Telling Kids White Lies Can Create Problems in Adulthood, Study Says

Who knew little lies like “If you don't come with me now, I’ll leave you here by yourself” could have such long-term effects?
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By Ashley Edwards Walker, Contributing Writer
Published October 9, 2019
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Image: Jamie Grill / Getty Images

In some sense, to parent is to lie. “I promise, this shot won’t hurt at all.” “Eating spinach gives you superpowers.” “No, Santa is real.” And who can blame you? Raising kids is hard, and sometimes you have to do what you have to do to make life a little easier.

Except now moms and dads might want to re-think that approach. According to a new study led by researchers at Nanyang Technological University Singapore, children who are told lies by their parents go on to have more trouble adjusting to adulthood, and are not only more likely to lie to their parents once they’re adults themselves but are also more likely to engage in negative behavior.

The research, which was done in collaboration with Canada’s University of Toronto, the University of California San Diego and China’s Zhejiang Normal University, involved asking 379 young Singaporean adults whether their parents lied to them when they were children, how much they lie to their parents now and how well they adjust to adulthood challenges. In the end, researchers determined that the participants who confirmed their parents lied to them more as children were also more likely to say they lied to their parents once they became adults.

“Parenting by lying can seem to save time, especially when the real reasons behind why parents want children to do something is complicated to explain,” said the study’s lead author Setoh Peipei, an assistant professor at NTU Singapore’s School of Social Sciences. “When parents tell children that ‘honesty is the best policy’ but display dishonesty by lying, such behavior can send conflicting messages to their children. Parents’ dishonesty may eventually erode trust and promote dishonesty in children."

In addition to making the children more likely to lie themselves, researchers also determined that participants who were lied to as children often have difficulty adjusting to psychological and social challenges, which could result in disruptive tendencies, conduct problems, feelings of guilt and shame and even selfish and manipulative behavior.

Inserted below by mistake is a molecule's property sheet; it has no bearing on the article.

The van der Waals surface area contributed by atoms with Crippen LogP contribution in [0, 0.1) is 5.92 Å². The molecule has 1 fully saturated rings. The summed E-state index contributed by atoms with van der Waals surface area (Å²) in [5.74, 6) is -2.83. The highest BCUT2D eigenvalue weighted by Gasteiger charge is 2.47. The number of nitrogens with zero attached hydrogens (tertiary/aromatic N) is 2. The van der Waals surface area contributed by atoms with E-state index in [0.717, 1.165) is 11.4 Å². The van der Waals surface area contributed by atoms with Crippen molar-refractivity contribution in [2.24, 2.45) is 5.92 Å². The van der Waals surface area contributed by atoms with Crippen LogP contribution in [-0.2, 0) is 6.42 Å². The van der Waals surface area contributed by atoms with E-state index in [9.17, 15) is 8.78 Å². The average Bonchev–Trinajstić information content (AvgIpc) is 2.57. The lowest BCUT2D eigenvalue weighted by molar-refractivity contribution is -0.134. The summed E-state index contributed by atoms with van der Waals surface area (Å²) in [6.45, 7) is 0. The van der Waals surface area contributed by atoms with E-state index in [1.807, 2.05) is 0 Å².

“Our research suggests that parenting by lying is a practice that has negative consequences for children when they grow up,” Peipei said. “Parents should be aware of these potential downstream implications and consider alternatives to lying, such as acknowledging children’s feelings, giving information so children know what to expect, offering choices and problem-solving together, to elicit good behavior from children.”

However, before you panic over whether you’re doing your kid long-term damage by pretending your Elf on the Shelf really is causing mischief while the family sleeps, there does seem to be one distinction: The lies researchers focused on for this study often have negative associations. Participants were specifically asked to recall lies related to eating, leaving and/or staying, misbehavior and spending money. Examples like “If you don’t come with me now, I will leave you here by yourself” and "I didn’t bring money with me today, we can come back another day” were offered. So while the study proves that when kids are told fake news for the express purpose of getting them to behave a certain way can backfire, it still leaves open the possibility that telling your kids positive white lies from time to time might be okay, depending on your motivation.

Hey, at least they’ll have something to talk about in therapy one day.

Please note: The Bump and the materials and information it contains are not intended to, and do not constitute, medical or other health advice or diagnosis and should not be used as such. You should always consult with a qualified physician or health professional about your specific circumstances.

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